Final Oregon Law Repeal Info

Gathered around are many of those who worked so hard to see the repeal become law....

Final moment in the long history of the Oregon Garb Law.

The final moments of the 25 year effort to end the ban on religious clothing for Oregon public school teachers. Here, an honoring ceremony takes place at Dasmesh Darbar Sikh Temple in Salem – Oregon's Capital.

Gathered around are many of those who worked so hard to see the repeal become law. The original KKK backed clothing law was created in the early 1920's in a very racist Oregon.

25 years ago a Sikh teacher was terminated from her job for wearing a Turban and Sikh clothing. And upheld through the entire Oregon Court System.

We kept the flame alive for 25 years during which we continued to ask for repeal but the political climate in Oregon was not ready for change.

Sat Hanuman Singh Khalsa presents an award to Eugene
Granthi Sat Bir Singh Khalsa honoring Karta Kaur Khalsa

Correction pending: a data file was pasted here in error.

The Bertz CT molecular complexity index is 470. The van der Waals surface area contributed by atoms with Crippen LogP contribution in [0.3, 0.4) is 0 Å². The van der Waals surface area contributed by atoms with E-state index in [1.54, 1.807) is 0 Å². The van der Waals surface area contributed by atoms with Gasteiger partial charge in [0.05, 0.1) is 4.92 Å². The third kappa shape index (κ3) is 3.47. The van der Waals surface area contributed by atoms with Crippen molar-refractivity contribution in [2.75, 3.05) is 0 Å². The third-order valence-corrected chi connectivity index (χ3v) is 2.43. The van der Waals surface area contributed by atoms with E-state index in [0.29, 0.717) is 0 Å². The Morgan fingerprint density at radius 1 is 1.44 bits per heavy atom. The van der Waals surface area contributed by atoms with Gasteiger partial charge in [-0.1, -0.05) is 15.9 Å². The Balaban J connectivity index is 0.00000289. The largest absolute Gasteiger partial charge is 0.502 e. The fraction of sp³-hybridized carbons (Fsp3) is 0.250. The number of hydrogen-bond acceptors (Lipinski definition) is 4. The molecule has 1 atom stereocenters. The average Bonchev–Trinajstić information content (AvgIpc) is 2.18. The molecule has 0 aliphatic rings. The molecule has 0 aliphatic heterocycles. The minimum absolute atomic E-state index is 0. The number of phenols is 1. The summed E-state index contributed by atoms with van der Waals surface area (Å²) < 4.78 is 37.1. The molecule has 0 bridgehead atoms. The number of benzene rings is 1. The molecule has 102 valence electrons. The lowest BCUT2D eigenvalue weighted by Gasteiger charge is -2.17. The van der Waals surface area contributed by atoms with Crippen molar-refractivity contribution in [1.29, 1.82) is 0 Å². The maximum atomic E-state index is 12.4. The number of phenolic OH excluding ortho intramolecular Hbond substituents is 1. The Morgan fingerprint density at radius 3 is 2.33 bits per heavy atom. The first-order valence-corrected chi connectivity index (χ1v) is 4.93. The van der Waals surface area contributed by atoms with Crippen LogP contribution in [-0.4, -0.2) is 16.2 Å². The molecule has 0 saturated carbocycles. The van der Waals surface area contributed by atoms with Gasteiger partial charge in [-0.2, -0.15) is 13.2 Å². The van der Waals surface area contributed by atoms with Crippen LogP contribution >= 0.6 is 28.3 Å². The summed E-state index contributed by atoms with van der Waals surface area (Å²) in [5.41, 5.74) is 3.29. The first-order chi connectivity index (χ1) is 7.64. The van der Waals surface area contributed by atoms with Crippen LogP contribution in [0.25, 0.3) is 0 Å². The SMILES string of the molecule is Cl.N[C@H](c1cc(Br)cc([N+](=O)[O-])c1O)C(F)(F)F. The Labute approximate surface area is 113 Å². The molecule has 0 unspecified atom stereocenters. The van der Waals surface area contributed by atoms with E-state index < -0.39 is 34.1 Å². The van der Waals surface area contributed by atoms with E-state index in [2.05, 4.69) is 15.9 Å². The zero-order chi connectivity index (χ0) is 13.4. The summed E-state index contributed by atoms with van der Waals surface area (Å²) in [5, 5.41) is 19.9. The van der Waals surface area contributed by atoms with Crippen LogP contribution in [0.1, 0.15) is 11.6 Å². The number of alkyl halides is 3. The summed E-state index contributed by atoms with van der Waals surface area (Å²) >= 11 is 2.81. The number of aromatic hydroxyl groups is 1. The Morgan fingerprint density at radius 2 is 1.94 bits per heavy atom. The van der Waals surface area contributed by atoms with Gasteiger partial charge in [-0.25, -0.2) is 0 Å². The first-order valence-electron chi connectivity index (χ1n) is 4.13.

Many of those intimately involved in the repeal of the law.
Legislators, heads of organizations, sevedars.
Here's with the awards, gifts and saropas.

Finally in 2008 a workplace religious clothing law was passed, but contained a exclusion for teachers. Oregon was still not ready to change the clothing law. Finally The Speaker of House, Dave Hunt, introduced a repeal as a single bill to finally put the racist history to rest.

National Sikh, Muslim, Christian and Jewish organizations campaigned for repeal. A young Muslim woman, Saba Ahmed, spent tireless hours speaking to each Representative and Senator. The national press ask for a repeal. 10,000 emails and the impassioned pleas on the floor of the House and Senate ask for repeal. And in spite of a call from the Oregon ACLU that witches would take over the schools, it was overwhelmingly passed.

The Governor signed the bill on April 1, 2010.

House Speaker Dave Hunt addresses the Sangat on
the Victory for all.
View of entire Gurdwara and the Guru at
Dasmesh Darbar Sikh Temple in Salem, Oregon.

This ceremony at Dasmesh Darbar honored the 20 sevadars who worked the hardest and gave of their time, energy and resources to see that this old racist law would stand no longer.

It will go into effect in one year during which guidelines will be established to ensure teachers can practice their faiths and still remain neutral in the classroom. It was a victory for Oregon and the entire nation. Freedom for all.

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